The Snowmobile Committee is expected to recommend routes and times for snowmobile use in the City of Whitehall to the city council at its meeting this Tuesday (Nov. 27).
The meeting begins at 7:30 p.m.
Given the short holiday week last week, City Attorney Rodger Sweeting attempted to make the formal ordinance changes in time for the city council to consider the amendments Tuesday night.
The recommendation was formulated last week as a result of an approval of a citizen referendum in the Nov. 6 general election.
The referendum called for an amendment to the city ordinance which prohibits snowmobile operation inside the city limits unless given special prior approval by the city council.
The referendum calls an ordinance amendment which would allow the use of snowmobiles in the city between Dec. 1 through April 1. The referendum gave the city the authority to designate the routes and times with at least allowing the use between 7 a.m. to 12 a.m.
The recommend routes will include all city rights of way and the White Lake Pathway, except for Business Route 31 (Colby and Thompson streets), Mears Avenue, Division Street, Lake Street and any closed streets. Colby, Thompson, Mears, Division and Lake streets may be crossed at intersections at right angles.
Speeds will be reasonable and proper unless otherwise posted.
Use on city “property” is still prohibited unless prior permission is obtained from the Council.
Snowmobiles will be prohibited from 3 a.m. to 7 a.m. Working headlights and tail lights will be required from sunset to sunrise.
Use on “other” property, basically property not owned by the city, will require prior approval of the property owners. The school district will fall in the category. Snowmobiles may operate from Dec. 1 through April 1.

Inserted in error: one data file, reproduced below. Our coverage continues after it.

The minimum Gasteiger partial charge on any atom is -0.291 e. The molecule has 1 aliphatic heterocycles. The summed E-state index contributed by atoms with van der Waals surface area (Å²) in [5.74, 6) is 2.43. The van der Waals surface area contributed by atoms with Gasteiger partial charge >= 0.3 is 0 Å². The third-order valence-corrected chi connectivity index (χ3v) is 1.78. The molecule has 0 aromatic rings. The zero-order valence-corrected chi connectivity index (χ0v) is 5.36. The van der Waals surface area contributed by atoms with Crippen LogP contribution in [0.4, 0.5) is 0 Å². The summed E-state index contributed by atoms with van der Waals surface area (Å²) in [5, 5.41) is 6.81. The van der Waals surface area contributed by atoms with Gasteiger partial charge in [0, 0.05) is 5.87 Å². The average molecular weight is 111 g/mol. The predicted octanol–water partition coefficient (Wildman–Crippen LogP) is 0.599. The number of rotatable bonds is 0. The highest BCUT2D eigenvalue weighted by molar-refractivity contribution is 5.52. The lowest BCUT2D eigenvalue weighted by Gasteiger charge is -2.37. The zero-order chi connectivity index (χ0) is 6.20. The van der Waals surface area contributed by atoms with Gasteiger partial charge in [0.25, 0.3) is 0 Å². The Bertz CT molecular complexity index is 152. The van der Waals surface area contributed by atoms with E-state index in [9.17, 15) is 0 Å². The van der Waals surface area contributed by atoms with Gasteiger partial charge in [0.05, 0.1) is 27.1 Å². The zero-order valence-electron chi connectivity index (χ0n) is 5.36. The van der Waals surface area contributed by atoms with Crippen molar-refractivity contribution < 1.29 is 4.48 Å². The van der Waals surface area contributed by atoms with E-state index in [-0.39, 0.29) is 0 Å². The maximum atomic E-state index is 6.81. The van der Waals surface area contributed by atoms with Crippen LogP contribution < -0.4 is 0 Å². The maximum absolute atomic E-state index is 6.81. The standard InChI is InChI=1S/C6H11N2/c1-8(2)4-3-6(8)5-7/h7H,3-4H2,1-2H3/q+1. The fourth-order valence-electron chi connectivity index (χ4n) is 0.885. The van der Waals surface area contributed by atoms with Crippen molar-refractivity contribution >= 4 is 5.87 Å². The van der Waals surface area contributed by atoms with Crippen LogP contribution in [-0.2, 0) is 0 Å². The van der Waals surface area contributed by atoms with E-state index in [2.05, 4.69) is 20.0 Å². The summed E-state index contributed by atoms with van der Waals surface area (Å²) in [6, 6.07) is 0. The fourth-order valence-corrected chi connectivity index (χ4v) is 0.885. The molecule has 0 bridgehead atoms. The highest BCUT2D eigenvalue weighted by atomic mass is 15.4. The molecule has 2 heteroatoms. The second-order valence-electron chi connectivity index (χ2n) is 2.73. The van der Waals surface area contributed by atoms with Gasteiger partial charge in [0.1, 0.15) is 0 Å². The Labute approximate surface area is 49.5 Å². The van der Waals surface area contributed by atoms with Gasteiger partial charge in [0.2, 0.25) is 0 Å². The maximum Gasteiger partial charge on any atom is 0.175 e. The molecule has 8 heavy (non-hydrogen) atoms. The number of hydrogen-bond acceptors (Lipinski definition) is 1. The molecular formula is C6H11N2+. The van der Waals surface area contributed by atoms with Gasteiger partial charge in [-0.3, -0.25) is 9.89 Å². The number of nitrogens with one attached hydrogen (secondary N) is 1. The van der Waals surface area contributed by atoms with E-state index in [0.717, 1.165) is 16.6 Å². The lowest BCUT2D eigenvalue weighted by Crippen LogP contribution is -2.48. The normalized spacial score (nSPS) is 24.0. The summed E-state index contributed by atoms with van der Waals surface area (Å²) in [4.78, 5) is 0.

According to the recommendation, signs will be posted where snowmobiles are prohibited.
Conveyor mats will be laid on the bridges to protect the wooden decks from the snowmobile track studs.
The Muskegon County Sheriff Department will be asked to provide primary enforcement.
As part of the recommendation, the committee will review the new use of snowmobiles next spring for any possible changes and to assess any damage done to city property.
Members of the Snowmobile Committee were the city attorney, City Manager Scott Huebler, Police Chief Roger Squiers, Public Works Director Brian Armstrong, and council members James Bartholomew, Orville Smith and Tanya Cabala.
If the recommendation, or some form of it is approved Tuesday night, the city must publish the ordinance amendment in a newspaper before it can take effect. If it is published Dec. 2, the amendment could take effect by Dec. 12 in time for the anticipated snowmobile season.
Proponents of the referendum said, by allowing snowmobile use in the city, a key gap in the West Michigan snowmobile trail system will be eliminated, and the local economy will be boosted by expenditures for food, gas and lodging by snowmobilers.
Opponents have expressed concern about the noise, safety and nuisance issues of snowmobiles operating in the city, and question how much of an economic boost the city will realize from their use.